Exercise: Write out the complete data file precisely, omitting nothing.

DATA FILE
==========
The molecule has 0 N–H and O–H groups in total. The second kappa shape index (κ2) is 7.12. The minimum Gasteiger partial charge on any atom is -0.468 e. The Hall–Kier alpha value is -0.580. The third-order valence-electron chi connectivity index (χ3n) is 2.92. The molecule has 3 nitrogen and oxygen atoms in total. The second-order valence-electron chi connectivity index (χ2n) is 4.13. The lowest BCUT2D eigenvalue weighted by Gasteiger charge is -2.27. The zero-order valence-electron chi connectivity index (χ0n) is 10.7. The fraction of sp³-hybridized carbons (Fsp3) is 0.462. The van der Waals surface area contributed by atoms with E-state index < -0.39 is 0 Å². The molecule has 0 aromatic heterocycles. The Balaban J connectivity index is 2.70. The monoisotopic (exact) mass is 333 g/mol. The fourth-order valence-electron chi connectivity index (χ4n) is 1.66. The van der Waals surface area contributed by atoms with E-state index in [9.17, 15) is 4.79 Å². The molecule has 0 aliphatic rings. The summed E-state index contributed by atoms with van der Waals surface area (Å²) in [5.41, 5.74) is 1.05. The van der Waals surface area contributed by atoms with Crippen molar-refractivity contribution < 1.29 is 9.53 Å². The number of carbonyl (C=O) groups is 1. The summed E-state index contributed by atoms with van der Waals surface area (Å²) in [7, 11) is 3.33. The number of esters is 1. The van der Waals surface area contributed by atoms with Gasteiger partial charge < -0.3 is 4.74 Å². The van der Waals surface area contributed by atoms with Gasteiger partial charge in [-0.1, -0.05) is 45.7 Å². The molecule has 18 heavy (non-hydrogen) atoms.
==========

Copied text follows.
The molecule has 0 N–H and O–H groups in total. The second kappa shape index (κ2) is 7.12. The minimum Gasteiger partial charge on any atom is -0.468 e. The Hall–Kier alpha value is -0.580. The third-order valence-electron chi connectivity index (χ3n) is 2.92. The molecule has 3 nitrogen and oxygen atoms in total. The second-order valence-electron chi connectivity index (χ2n) is 4.13. The lowest BCUT2D eigenvalue weighted by Gasteiger charge is -2.27. The zero-order valence-electron chi connectivity index (χ0n) is 10.7. The fraction of sp³-hybridized carbons (Fsp3) is 0.462. The van der Waals surface area contributed by atoms with E-state index < -0.39 is 0 Å². The molecule has 0 aromatic heterocycles. The Balaban J connectivity index is 2.70. The monoisotopic (exact) mass is 333 g/mol. The fourth-order valence-electron chi connectivity index (χ4n) is 1.66. The van der Waals surface area contributed by atoms with E-state index in [9.17, 15) is 4.79 Å². The molecule has 0 aliphatic rings. The summed E-state index contributed by atoms with van der Waals surface area (Å²) in [5.41, 5.74) is 1.05. The van der Waals surface area contributed by atoms with Crippen molar-refractivity contribution < 1.29 is 9.53 Å². The number of carbonyl (C=O) groups is 1. The summed E-state index contributed by atoms with van der Waals surface area (Å²) in [7, 11) is 3.33. The number of esters is 1. The van der Waals surface area contributed by atoms with Gasteiger partial charge < -0.3 is 4.74 Å². The van der Waals surface area contributed by atoms with Gasteiger partial charge in [-0.1, -0.05) is 45.7 Å². The molecule has 18 heavy (non-hydrogen) atoms.